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Government Shutdown Heads For Collision With Debt Limit

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WASHINGTON -- The resolution of the government shutdown appeared headed for a showdown over the fast-approaching national debt limit Thursday as Democrats linked the two and House Speaker John Boehner reportedly pledged to Republican members he would not let the country default.

The joining of the shutdown and the debt limit -- expected to be reached Oct. 17 -- raised both the stakes and the chances of finding a resolution, because the consequences of a default are far worse than a closed government.

According to at least two reports -- both downplayed by Boehner's spokesman -- the Ohio Republican told moderate members of his caucus who are angry about the shutdown that he will not let the nation default, even if he has to depend on Democratic votes.

That comes as Senate Majority Leader Harry Reid (D-Nev.) and Sen. Chuck Schumer (D-N.Y.) both said the debt limit and shutdown should be dealt with together.

Still, the path forward remained unclear because Democrats were sticking by their vow to talk with the GOP only after Republicans open the shuttered government and take potential default off the table.

"We'll talk about anything," Reid told reporters. "But open the government, get the debt ceiling out of here."

"We'll negotiate on anything they want to talk about," Reid emphasized. "But the government has to be open, we have to get the debt ceiling out of the way."

He was echoed by Schumer.

"We'd like to move them both together," Schumer said. "I think having them together is a good thing, because who wants to go through this again? With debt ceiling, it's 20 times as dangerous." While Democrats refuse to talk unless Republicans stop threatening shutdown and default, Schumer argued that was not the same as the GOP's intransigence.

"If one guy has a gun to your head, and you say please don't shoot, you're saying the two sides are the same?" Schumer told a reporter who asked why it wasn't fair to say Democrats were just as dug-in as Republicans.

However, Republicans have long signaled that they think the debt limit is their strongest bit of leverage to win concessions from the Democrats, either on spending or Obamacare.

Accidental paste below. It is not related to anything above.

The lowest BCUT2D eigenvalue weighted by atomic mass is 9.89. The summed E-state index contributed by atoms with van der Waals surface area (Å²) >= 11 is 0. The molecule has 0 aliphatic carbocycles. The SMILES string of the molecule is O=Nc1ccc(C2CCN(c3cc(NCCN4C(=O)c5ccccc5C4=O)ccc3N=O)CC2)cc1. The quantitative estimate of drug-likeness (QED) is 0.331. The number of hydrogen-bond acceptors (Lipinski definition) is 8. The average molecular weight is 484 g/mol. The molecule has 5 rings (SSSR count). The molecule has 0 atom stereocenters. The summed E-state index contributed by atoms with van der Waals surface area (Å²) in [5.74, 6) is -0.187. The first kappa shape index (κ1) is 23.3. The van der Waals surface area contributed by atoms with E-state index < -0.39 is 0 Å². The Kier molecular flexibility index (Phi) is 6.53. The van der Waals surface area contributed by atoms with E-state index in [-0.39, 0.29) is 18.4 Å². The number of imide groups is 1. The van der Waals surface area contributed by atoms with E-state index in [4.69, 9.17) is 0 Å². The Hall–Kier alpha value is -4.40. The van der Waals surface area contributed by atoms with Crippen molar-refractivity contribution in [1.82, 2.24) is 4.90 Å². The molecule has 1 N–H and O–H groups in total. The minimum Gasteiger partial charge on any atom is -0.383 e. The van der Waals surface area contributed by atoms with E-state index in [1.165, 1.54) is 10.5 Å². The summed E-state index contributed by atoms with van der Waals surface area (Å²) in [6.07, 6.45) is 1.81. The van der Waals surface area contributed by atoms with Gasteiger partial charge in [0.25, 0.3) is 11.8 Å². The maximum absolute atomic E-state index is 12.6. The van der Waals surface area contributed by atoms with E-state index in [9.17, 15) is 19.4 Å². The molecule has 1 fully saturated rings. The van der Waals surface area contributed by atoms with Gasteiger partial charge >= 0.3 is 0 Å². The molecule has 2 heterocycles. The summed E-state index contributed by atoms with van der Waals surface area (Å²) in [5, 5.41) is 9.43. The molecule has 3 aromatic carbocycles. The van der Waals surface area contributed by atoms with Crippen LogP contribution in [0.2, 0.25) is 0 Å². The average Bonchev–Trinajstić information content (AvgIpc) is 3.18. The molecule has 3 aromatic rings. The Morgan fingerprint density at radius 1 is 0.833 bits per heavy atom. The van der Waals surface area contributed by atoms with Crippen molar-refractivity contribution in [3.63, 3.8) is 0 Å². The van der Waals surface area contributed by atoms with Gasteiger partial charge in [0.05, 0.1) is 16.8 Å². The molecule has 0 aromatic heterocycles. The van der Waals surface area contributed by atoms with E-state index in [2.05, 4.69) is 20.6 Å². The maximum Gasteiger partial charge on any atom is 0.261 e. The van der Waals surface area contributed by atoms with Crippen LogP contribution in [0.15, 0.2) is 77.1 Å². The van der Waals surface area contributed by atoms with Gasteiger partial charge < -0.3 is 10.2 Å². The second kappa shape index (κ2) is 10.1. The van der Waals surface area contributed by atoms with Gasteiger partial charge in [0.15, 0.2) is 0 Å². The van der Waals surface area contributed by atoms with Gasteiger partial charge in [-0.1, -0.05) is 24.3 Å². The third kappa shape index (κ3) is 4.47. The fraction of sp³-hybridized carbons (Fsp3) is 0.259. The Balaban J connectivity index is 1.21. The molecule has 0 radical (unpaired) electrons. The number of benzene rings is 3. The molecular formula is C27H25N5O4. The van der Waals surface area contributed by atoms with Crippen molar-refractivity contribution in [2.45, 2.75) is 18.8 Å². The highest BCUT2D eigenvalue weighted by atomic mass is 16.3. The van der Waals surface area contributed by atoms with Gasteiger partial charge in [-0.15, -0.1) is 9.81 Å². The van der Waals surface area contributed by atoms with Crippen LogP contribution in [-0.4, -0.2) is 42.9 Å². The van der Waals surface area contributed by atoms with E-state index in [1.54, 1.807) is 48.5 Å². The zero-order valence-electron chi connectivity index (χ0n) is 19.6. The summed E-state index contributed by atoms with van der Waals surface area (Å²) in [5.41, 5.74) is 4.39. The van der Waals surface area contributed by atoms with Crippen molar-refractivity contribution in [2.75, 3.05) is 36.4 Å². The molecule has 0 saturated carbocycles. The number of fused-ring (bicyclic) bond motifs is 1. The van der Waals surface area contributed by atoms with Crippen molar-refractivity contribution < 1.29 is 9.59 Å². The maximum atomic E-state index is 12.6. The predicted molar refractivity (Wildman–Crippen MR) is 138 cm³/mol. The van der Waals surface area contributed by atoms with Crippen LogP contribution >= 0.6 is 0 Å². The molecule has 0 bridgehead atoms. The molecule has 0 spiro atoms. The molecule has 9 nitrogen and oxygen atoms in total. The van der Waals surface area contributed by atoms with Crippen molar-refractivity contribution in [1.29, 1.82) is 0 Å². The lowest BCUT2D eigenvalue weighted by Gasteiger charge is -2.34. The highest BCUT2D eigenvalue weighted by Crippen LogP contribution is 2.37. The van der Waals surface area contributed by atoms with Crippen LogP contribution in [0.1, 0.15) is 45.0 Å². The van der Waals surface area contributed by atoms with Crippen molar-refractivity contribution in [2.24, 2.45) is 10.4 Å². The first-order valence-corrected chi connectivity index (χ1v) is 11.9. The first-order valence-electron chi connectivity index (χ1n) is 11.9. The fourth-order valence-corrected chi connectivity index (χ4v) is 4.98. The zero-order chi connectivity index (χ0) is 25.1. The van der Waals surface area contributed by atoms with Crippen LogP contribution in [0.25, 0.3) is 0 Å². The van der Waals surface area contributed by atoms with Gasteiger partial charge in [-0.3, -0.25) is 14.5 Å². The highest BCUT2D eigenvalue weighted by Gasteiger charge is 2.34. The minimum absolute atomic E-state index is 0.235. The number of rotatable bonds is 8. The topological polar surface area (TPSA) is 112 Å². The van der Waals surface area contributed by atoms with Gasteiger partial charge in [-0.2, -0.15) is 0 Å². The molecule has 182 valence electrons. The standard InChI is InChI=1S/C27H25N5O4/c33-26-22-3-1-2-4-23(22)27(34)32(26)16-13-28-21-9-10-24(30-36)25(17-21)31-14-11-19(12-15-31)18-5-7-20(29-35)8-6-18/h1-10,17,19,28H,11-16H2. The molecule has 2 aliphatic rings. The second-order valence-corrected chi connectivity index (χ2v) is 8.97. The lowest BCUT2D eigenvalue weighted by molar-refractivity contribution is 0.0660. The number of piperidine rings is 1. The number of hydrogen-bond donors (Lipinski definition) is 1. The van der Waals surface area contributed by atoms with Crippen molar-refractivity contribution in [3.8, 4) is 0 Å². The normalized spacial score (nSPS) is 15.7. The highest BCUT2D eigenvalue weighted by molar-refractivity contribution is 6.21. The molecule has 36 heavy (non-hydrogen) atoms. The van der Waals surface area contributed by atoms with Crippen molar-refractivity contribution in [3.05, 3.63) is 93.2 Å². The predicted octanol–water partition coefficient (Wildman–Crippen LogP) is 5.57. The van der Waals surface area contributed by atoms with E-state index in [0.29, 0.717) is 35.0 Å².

Boehner has said repeatedly in public that he would not let the nation default, but many members of his caucus have said they think they can avoid a technical default even if the $16.7 trillion debt limit is breached. They argue that the United States can pay principal and interest on its bonds, even if it doesn't meet its other obligations.

For Boehner to flatly pledge to moderates that he would avoid default in the way that most economists define it -- by raising the limit to pay all the nation's bills -- he would likely have to violate the so-called Hastert rule, an informal practice of the GOP caucus of only moving bills that are supported by the majority of Republicans.

Most of those Republicans believe that the debt limit should only be hiked in return for spending cuts, and Boehner spokesman Michael Steel said that remains the speaker's position.

"Speaker Boehner has always said that the United States will not default on its debt, but if we're going to raise the debt limit, we need to deal with the drivers of our debt and deficits," Steel said in a statement. "That’s why we need a bill with cuts and reforms to get our economy moving again."

At least one moderate Republican, however, said he would be willing to reopen the government and boost the borrowing limit with Democratic votes. "If there's an arrangement or deal, then you don't have to get 218 from one side or the other," said Rep. Tom Cole (R-Okla.), a deputy whip of the GOP conference.

Cole acknowledged that the battle lines were over more than restoring government funding.

"I think we're moving toward something a little bit bigger," Cole said.

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